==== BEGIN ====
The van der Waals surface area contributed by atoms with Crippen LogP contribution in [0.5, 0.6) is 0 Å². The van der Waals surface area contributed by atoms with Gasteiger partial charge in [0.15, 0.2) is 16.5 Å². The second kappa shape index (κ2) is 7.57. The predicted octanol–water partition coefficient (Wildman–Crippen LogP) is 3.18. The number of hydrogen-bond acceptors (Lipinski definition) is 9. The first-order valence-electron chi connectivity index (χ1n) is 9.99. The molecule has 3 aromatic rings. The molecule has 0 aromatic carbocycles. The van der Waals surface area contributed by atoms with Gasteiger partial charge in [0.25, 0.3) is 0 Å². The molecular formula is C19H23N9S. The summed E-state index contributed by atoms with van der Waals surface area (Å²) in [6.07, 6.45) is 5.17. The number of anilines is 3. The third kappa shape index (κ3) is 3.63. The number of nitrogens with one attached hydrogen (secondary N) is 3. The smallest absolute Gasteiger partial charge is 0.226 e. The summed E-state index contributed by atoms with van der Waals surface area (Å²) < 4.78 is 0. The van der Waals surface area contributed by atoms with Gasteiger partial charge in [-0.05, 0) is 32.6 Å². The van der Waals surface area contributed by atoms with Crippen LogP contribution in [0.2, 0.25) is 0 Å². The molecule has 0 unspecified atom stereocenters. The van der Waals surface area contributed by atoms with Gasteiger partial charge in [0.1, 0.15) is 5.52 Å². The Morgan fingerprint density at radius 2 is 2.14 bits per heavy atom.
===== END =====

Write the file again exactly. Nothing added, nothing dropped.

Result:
The van der Waals surface area contributed by atoms with Crippen LogP contribution in [0.5, 0.6) is 0 Å². The van der Waals surface area contributed by atoms with Gasteiger partial charge in [0.15, 0.2) is 16.5 Å². The second kappa shape index (κ2) is 7.57. The predicted octanol–water partition coefficient (Wildman–Crippen LogP) is 3.18. The number of hydrogen-bond acceptors (Lipinski definition) is 9. The first-order valence-electron chi connectivity index (χ1n) is 9.99. The molecule has 3 aromatic rings. The molecule has 0 aromatic carbocycles. The van der Waals surface area contributed by atoms with Gasteiger partial charge in [0.25, 0.3) is 0 Å². The molecular formula is C19H23N9S. The summed E-state index contributed by atoms with van der Waals surface area (Å²) in [6.07, 6.45) is 5.17. The number of anilines is 3. The third kappa shape index (κ3) is 3.63. The number of nitrogens with one attached hydrogen (secondary N) is 3. The smallest absolute Gasteiger partial charge is 0.226 e. The summed E-state index contributed by atoms with van der Waals surface area (Å²) < 4.78 is 0. The van der Waals surface area contributed by atoms with Gasteiger partial charge in [-0.05, 0) is 32.6 Å². The van der Waals surface area contributed by atoms with Crippen LogP contribution in [0.2, 0.25) is 0 Å². The molecule has 0 unspecified atom stereocenters. The van der Waals surface area contributed by atoms with Gasteiger partial charge in [0.1, 0.15) is 5.52 Å². The Morgan fingerprint density at radius 2 is 2.14 bits per heavy atom.